Documentary Film

Beyond the myth of the white, male superhero. Into the world of diversity and effectiveness in the U.S. Fire Service.

This is the crowdfunding site for our forthcoming documentary exploring diversity within the ranks of the U.S. Fire Service. Your support is essential to shine much needed light on this important issue. Our trailer below serves as an introduction to the lived experiences of firefighters. Scroll down to learn more about the film, the filmmakers, and levels of donation.

PHOTOGRAPHS IN THIS VIDEO: Courtesy Skip Jones, Csmeadphotography, Craig Allyn Rose

When people are asked to describe a typical American firefighter the most frequent answer is still “a white man”. 

PHOTO: Courtesy Skip Jones


Nearly twenty years ago, Bann Roy and Barbara Multer-Wellin’s documentary TAKING THE HEAT: The First Women Fire Fighters of New York City premiered on the PBS series Independent Lens. The film exposed the struggles faced by Brenda Berkman and a small, racially and culturally diverse group of women who successfully sued the city of New York to replace FDNY’s gender-biased physical exam in the late 1970s. Berkman retired in 2006 

at the rank of captain. Today there are fewer female firefighters in FDNY and across the country than during Berkman’s career.  Significant inclusion of women and minorities has yet to be achieved by the U.S. Fire Service. According to the 2021 Census, 82.2 % of all U.S. firefighters were white, of which 95.8% were male.  The U.S. Fire Service remains the least diverse of all American emergency and military organizations. The exclusion, racism, violence, and sexual abuse experienced by Berkman and many others still goes on today.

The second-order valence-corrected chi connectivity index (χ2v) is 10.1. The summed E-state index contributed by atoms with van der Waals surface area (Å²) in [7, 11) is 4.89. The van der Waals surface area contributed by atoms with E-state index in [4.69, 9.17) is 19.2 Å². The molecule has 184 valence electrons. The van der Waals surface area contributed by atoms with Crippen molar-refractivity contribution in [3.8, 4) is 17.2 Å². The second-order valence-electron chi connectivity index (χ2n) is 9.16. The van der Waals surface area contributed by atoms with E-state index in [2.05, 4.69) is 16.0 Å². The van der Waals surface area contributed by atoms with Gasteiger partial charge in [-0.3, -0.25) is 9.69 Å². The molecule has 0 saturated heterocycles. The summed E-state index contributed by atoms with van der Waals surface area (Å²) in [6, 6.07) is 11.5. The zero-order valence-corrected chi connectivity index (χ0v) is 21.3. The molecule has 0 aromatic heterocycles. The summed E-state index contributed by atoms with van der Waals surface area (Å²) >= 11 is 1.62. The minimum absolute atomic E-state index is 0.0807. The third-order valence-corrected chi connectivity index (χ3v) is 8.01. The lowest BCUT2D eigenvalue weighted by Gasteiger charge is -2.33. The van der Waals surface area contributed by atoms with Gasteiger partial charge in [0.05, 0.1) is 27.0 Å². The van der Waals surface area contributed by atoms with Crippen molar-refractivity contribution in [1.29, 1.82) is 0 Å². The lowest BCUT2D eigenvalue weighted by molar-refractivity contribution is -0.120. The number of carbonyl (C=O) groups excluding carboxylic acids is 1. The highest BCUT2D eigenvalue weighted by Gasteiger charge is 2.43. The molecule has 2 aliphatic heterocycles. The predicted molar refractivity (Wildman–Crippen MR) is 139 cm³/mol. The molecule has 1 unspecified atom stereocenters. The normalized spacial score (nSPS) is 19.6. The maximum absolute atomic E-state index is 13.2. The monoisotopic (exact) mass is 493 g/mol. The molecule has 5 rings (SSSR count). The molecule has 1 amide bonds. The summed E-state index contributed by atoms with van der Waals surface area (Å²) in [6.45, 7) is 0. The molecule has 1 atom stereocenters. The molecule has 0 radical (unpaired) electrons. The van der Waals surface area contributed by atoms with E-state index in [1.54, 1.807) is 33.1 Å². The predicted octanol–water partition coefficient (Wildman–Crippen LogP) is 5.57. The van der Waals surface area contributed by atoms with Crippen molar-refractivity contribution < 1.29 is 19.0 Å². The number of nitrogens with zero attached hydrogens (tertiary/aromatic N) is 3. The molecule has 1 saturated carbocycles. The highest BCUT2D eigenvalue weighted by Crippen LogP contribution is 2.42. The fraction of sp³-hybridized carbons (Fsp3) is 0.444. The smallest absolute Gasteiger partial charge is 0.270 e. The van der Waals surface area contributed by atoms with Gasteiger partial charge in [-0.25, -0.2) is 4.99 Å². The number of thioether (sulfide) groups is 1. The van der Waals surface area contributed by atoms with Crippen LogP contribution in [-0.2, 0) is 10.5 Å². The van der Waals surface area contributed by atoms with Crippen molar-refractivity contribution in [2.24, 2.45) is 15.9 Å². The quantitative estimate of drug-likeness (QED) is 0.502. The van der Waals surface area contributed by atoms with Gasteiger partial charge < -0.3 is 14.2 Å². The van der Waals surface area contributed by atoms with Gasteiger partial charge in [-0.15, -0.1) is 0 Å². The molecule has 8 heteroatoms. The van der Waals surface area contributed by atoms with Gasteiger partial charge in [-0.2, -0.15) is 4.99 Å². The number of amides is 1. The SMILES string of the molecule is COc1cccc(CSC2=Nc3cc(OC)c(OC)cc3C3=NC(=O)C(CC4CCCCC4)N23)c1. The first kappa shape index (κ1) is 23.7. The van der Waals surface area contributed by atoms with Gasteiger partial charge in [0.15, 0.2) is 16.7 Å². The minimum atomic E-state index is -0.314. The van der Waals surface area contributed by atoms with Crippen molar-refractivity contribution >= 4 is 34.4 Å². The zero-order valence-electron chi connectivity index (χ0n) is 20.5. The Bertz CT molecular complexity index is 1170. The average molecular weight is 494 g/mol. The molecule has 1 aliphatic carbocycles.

Roy and Multer-Wellin’s new documentary, BEYOND THE HERO, tackles the issues behind the U.S. Fire Service’s striking lack of progress, starting with the enduring myth of the White Male Hero. Many fire departments across the country recognize that their lack of diversity makes providing the highest level of assistance to the communities they serve much harder to achieve. But the path to diversity is impeded both by an organizational history of chauvinism and racism and by the general public’s misunderstanding of what the actual work of firefighting today entails. BEYOND THE HERO brings viewers to firehouses around the state of California to witness fire scenes and the accidents and medical emergencies that comprise 90% of the calls most fire companies make every year. The film will also investigate current efforts to reform testing, training, and hiring procedures to make them fairer and more standardized, campaigns to construct separate bathrooms and sleeping quarters for female firefighters, fire camps to introduce young female and minority students to the possibilities of firefighting careers, and career advancement education for mid-career African American firefighters.  Finally, BEYOND THE HERO will explore how counseling and feedback sessions after traumatic incidents can help reduce the soaring rate of suicide and substance abuse that haunts the firefighting profession and perpetuates the often-described” frat house culture” of many fire departments.